In the Optimal Fortification with Vitamin D (OPTIFORD) European project, relative contribution of both sun exposure during summer and diet to vitamin D status were analysed across five European countries, comparing adolescents versus elderly women. When dietary intake of vitamin D was assessed, authors found that elderly females consumed 3.9±5.0 µg/day, whereas adolescent girls consumed 2.8±2.7 µg/day with fish and eggs as the main food sources. However, sun exposure, measured with an adhesive skin dosimeter (J/m2), revealed that Spanish elderly women received less than half the sun exposure of their adolescent counterparts (58). This situation was not observed in the rest of the participating countries (i.e. Finland).
When vitamin D exposure and status, measured as 25(OH)-D in plasma in winter versus summer, in a Spanish elderly women population were compared, both were clearly higher in the latter. Nevertheless, vitamin D deficiency affected 28% of the women during summer time, although this percentage was doubled in winter. In addition, dietary intakes of ≥ 95% of the population sample did not reach the recommended dietary intakes for vitamin D in the summer or winter season (34.5 and 31.3%, respectively); with oily fish as the main food source (59).
Vitamin D fortification and supplementation: implications and public health potential
Available evidence found in meta-analyses of double-blinded trials indicates that supplemental vitamin D has dose-dependent beneficial effects on bone health and muscle strength. These are both related to prevention of falls and, therefore, hip and other non-vertebral fractures that are the main causes of disability in the elderly (60). 25(OH)-D serum concentrations of 75–110 nmol/L provide an adequate status for fall and fracture prevention (61).
What remains to be proven are other additional and not less important, public health benefits. In cancer prevention, vitamin D may have a role downregulating or inhibiting cell proliferation in colorectal cancer (62). It has also been shown to act as an important immune system regulator: vitamin D receptors are present on T-cells, B-cells, macrophages and other immune cells, providing modulatory effects that could have benefits for the occurrence of autoimmune diseases such as Type I diabetes, rheumatoid arthritis and asthma (63).
Based on data of a benefit–risk assessment published in 2009 by Bischoff-Ferrari et al. (61), it has been proposed that 800–1,000 IU of vitamin D per day may be needed to achieve a satisfactory status in all adults of 75–100 nmol/L of 25(OH)-D. However, as in the case of folic acid, authors agree that larger trials are needed to confirm benefits and safety of these new and promising approaches.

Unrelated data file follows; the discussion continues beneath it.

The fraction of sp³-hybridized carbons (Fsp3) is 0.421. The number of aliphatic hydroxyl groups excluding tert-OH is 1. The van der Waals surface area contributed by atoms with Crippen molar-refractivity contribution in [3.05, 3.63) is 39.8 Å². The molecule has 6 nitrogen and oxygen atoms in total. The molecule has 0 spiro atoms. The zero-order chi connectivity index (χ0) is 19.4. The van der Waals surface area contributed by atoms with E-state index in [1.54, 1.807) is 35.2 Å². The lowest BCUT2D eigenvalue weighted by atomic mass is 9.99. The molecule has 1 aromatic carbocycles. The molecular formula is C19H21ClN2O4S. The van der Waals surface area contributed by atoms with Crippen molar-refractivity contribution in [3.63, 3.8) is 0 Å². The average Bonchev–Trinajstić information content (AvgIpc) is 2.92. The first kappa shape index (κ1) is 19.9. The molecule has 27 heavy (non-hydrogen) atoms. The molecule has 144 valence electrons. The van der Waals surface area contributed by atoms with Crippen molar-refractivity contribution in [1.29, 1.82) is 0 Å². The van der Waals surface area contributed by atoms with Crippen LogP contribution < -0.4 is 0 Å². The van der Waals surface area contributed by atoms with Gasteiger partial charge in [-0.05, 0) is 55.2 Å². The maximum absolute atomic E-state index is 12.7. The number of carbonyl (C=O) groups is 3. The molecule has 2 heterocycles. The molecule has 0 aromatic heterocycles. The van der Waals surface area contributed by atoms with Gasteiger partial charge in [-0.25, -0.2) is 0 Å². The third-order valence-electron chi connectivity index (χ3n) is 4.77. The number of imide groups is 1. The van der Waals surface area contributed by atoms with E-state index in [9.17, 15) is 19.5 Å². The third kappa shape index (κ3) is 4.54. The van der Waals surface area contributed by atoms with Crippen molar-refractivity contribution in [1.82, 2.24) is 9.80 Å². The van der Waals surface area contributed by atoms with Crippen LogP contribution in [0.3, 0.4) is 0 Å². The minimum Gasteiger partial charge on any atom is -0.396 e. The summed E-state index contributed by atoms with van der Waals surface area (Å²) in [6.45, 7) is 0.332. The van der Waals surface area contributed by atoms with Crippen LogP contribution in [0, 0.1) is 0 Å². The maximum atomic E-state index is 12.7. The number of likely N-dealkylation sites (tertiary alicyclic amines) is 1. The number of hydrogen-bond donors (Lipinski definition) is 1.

Vitamin D supplements use and adherence
In a recent study that estimated the prevalence and patterns of use of over-the-counter medications and dietary supplements in a sample of adults aged 57–85 years (n = 3,005), findings showed that 49% (95% CI, 46.2%–52.7%) used a dietary supplement (64). Amongst the most popular supplements were multivitamins (28%), calcium (17%) and vitamin C (9%). Only 4.5% of the users declared a daily consumption of Vitamin D supplements.
Another study conducted in Italy investigated the global adherence to osteoporosis treatment in a nationwide survey carried out in post-menopausal women (n= 9,851) (65). They were referred to centres for osteoporosis management for a follow-up assessment, at least 1 year after having been prescribed either a treatment with calcium+vitamin D alone or other drugs (hormone replacement therapy, etc.). Results showed that 19.1% of the patients discontinued the prescribed drug before attending the bone mass re-evaluations. Most frequent reasons for discontinuation were drug-related side effects, insufficient motivation to treatment and fear of side effects. Lack of motivation was the most common cause for poor compliance in the case of calcium+vitamin D supplements, whereas best treatment adherence was observed in patients with severe osteoporosis (65).
At present, it seems clear that ‘optimal nutrition’ remains a moving target in the food fortification field: to appropriately design a fortification programme, nutritional status of many micronutrients has to be assessed. Furthermore, as nutrigenomic studies identify individuals with higher, or at least different nutrient requirements, nutrient fortification may help optimise an individual's nutritional needs. The scientific evidence base continues to evolve, and discovery of new compounds with health-promoting effects will call for new strategies involving both nutrition guidance and fortification with a focus on benefit–risk assessment.
In summary, questions and issues to be fully addressed regarding whether we are targeting the most appropriate food vehicles with nutrients and the levels needed by those who actually consume them are currently still under discussion. Further studies comprising the monitoring of population intakes in countries, where fortification is implemented at different levels will grant greater insight into improved policies. What is clear is that harmonising food fortification policies, within the scope of optimal and safe levels, will enable suitable competition in a global food supply with no trade barriers and possibly achieve the necessary right balance for vitamin food fortification.
Conflict of interest and funding
The authors have not received any funding or benefits from industry or elsewhere to conduct this study.
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Department of Pharmaceutical and Food Sciences
Faculty of Pharmacy
CEU San Pablo University
ES-28668 Boadilla del Monte (Madrid), Spain
Tel: +(0034) 913724726
Fax: +(0034) 913510496